The 50-metre-tall structure houses a circular vat for storing water, which sits on a slender concrete platform. The tank is covered by a rectangular metal grid that partially obscures the vat in daylight, but allows it to be partly visible when the tower is lit up at night.
"The 2,000-cubic-metre vat does not represent the continuation of the structure but rather an independent structure resting on a support," said V+, which has also worked on museums and residential projects.
"Hence the platform offers great flexibility in the event of any future reconversion of the water tower," the studio added.
The vat rests on concrete struts that were cast on site. Early sketches show that V+ referred to the shapes of airport control towers and the legs of trestle tables for the tower's distinctive shape. It is also supported at one corner by a single straight column, which conceals an access staircase.
Named Chateau d'Eau, the structure was designed for the Ghlin-Badour business park in Belgium. It was intended as an unconventional interpretation of water towers, as well as a "strong signal" and landmark for the industrial estate.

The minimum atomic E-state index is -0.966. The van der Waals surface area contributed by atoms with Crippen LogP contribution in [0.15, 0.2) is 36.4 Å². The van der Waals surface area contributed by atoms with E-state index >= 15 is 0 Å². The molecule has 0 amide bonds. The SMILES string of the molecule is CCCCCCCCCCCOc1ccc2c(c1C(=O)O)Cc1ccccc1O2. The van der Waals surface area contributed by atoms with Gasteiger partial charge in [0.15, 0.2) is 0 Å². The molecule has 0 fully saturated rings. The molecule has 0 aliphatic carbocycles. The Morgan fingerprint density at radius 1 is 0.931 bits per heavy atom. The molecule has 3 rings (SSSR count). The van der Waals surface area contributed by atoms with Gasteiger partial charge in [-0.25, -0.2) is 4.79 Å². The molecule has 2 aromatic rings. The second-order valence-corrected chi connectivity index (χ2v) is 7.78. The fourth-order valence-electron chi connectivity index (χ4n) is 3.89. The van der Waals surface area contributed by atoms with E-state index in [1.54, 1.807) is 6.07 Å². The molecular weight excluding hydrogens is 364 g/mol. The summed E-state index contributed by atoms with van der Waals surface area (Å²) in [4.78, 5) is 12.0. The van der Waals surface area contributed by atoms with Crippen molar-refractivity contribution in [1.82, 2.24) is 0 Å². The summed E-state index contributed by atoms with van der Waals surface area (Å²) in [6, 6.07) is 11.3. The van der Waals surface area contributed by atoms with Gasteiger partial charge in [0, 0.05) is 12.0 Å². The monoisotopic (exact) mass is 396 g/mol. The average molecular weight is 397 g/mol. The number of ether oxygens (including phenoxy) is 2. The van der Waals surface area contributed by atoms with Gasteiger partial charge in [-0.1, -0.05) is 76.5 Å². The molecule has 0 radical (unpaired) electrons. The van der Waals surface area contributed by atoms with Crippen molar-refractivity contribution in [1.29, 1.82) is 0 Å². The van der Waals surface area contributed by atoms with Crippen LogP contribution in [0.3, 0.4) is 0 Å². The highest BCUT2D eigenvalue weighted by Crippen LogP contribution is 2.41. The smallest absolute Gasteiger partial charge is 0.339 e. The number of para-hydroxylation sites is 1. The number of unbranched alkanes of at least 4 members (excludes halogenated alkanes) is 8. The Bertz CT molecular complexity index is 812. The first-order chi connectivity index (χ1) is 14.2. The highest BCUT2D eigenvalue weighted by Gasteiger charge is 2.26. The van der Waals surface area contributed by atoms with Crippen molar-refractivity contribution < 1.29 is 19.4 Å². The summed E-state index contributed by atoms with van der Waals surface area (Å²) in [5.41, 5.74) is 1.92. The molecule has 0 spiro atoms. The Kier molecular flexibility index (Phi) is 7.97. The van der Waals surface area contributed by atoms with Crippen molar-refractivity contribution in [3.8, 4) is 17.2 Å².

"The withdrawn vat gives the overhead volume an elegant transparence, while the night lights give the floating vat its aura of mystery," said V+.
"The imposing structure is enriched by a fragility that is unusual for the strict world of engineering," the studio added. "It casts a dynamic figure that can be observed in a variety of challenging ways by the users of the nearby canal and motorway."
Photographer Jamie Young has documented the changing architectural styles of similar towers in a series of images charting their history in Ireland.
Spanish architects Ignacio Mendaro Corsini, Ignacio Isasi Zaragozá and Blanca Rosa Gutiérrez Rodríguez also challenged the shapes of conventional water towers, designing a structure with an uncanny resemblance to a naked woman.
Photography is by Maxime Delvaux.